It’s time for some toast with Toast Time on PC

Toasters are super underrated. You can keep your microwave, or your oven, or your George Foreman grill - sometimes I just want some toast, STAT. Toast Time gets this - it understands that having toast pronto is an important part of daily life, and it's happy to fire toast all over the place for the sake of keeping us sane.

Toast Time is a game about launching toast, bagels, french sticks and other bread-based snacks at aliens who are attempting to steal your alarm clock. It doesn't really make a great deal of sense, but all you need to know is that it was originally a mobile game, it's now also a PC game, and it's pretty wacky fun. You should consider picking it up on Steam, while you ask yourself what exactly it is that you put in a toaster.

It’s time for some toast with Toast Time on PC

Toasters are super underrated. You can keep your microwave, or your oven, or your George Foreman grill - sometimes I just want some toast, STAT. Toast Time gets this - it understands that having toast pronto is an important part of daily life, and it's happy to fire toast all over the place for the sake of keeping us sane.

Toast Time is a game about launching toast, bagels, french sticks and other bread-based snacks at aliens who are attempting to steal your alarm clock. It doesn't really make a great deal of sense, but all you need to know is that it was originally a mobile game, it's now also a PC game, and it's pretty wacky fun. You should consider picking it up on Steam, while you ask yourself what exactly it is that you put in a toaster.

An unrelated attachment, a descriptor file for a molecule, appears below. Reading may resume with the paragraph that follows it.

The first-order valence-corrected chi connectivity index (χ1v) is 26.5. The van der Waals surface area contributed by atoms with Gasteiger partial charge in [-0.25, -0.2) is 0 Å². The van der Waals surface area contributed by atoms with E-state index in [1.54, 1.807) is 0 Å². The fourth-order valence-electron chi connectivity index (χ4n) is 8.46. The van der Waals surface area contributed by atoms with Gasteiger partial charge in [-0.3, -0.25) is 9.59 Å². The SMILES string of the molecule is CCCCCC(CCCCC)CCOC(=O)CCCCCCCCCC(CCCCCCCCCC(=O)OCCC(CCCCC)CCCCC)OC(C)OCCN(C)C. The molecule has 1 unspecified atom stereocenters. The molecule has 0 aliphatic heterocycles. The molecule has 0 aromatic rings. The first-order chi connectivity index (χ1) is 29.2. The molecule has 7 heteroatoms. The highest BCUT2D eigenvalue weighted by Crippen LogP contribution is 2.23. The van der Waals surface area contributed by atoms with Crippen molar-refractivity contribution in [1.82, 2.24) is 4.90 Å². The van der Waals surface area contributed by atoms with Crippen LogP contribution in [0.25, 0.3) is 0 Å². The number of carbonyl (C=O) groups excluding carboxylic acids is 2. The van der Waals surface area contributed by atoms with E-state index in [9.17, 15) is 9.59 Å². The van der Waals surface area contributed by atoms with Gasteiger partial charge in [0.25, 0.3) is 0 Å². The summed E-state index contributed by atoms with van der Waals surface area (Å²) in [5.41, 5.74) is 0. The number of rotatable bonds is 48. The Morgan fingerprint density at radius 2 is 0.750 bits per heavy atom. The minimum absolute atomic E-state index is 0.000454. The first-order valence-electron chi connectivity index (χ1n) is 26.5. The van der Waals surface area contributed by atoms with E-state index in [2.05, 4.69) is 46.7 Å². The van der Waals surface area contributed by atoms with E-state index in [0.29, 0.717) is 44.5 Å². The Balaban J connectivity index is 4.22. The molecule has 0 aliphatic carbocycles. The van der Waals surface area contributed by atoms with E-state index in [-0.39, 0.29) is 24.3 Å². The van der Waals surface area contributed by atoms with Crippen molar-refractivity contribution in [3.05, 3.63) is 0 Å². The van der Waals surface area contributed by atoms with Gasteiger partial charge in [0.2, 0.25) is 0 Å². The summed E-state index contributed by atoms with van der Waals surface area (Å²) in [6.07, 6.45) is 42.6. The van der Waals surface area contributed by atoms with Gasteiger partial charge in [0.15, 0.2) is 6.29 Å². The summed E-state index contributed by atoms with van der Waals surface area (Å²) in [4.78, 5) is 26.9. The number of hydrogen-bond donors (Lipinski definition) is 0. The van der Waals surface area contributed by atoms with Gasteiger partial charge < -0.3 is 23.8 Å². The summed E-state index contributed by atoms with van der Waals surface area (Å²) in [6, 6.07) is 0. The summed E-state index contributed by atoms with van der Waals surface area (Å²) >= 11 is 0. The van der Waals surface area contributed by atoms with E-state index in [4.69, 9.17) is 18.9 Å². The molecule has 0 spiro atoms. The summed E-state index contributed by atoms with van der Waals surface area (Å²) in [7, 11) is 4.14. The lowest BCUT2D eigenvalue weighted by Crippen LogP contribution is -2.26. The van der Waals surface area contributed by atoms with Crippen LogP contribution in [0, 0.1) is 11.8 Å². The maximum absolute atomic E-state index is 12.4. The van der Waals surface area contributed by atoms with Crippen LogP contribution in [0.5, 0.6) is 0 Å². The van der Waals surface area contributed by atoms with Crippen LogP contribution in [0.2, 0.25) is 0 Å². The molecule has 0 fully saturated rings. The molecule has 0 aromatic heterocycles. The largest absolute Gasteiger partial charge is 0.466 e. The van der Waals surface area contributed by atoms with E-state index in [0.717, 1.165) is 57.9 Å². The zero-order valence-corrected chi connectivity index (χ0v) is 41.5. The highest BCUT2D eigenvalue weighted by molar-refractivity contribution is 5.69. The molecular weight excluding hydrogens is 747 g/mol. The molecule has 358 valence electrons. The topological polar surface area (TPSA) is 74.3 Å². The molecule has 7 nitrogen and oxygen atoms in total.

Mobile Pick: Tiny Traffic Mania (Spyros Games)

TinyTrafficMania.png In Tiny Traffic Mania by Spyros Games (an indie development studio based in Egypt), you've been placed in charge of solving a city's traffic problems while trying to keep everyone happy. Players have to watch out for angry drivers who honk like mad, buses that stop to let people in and out, and the occasional ambulance which needs to reach the hospital quickly. Traffic mismanagement can cause a deadlock and stop cars from getting through, so you'll have to supervise the city's traffic proficiently to avoid displeasing its citizens.

Tiny Traffic Mania is out now on the App Store and Google Play at a price of $0.99 for the full game. A light version is also available for Android users to try it out for free.

Mobile Pick: Tiny Traffic Mania (Spyros Games)

TinyTrafficMania.png In Tiny Traffic Mania by Spyros Games (an indie development studio based in Egypt), you've been placed in charge of solving a city's traffic problems while trying to keep everyone happy. Players have to watch out for angry drivers who honk like mad, buses that stop to let people in and out, and the occasional ambulance which needs to reach the hospital quickly. Traffic mismanagement can cause a deadlock and stop cars from getting through, so you'll have to supervise the city's traffic proficiently to avoid displeasing its citizens.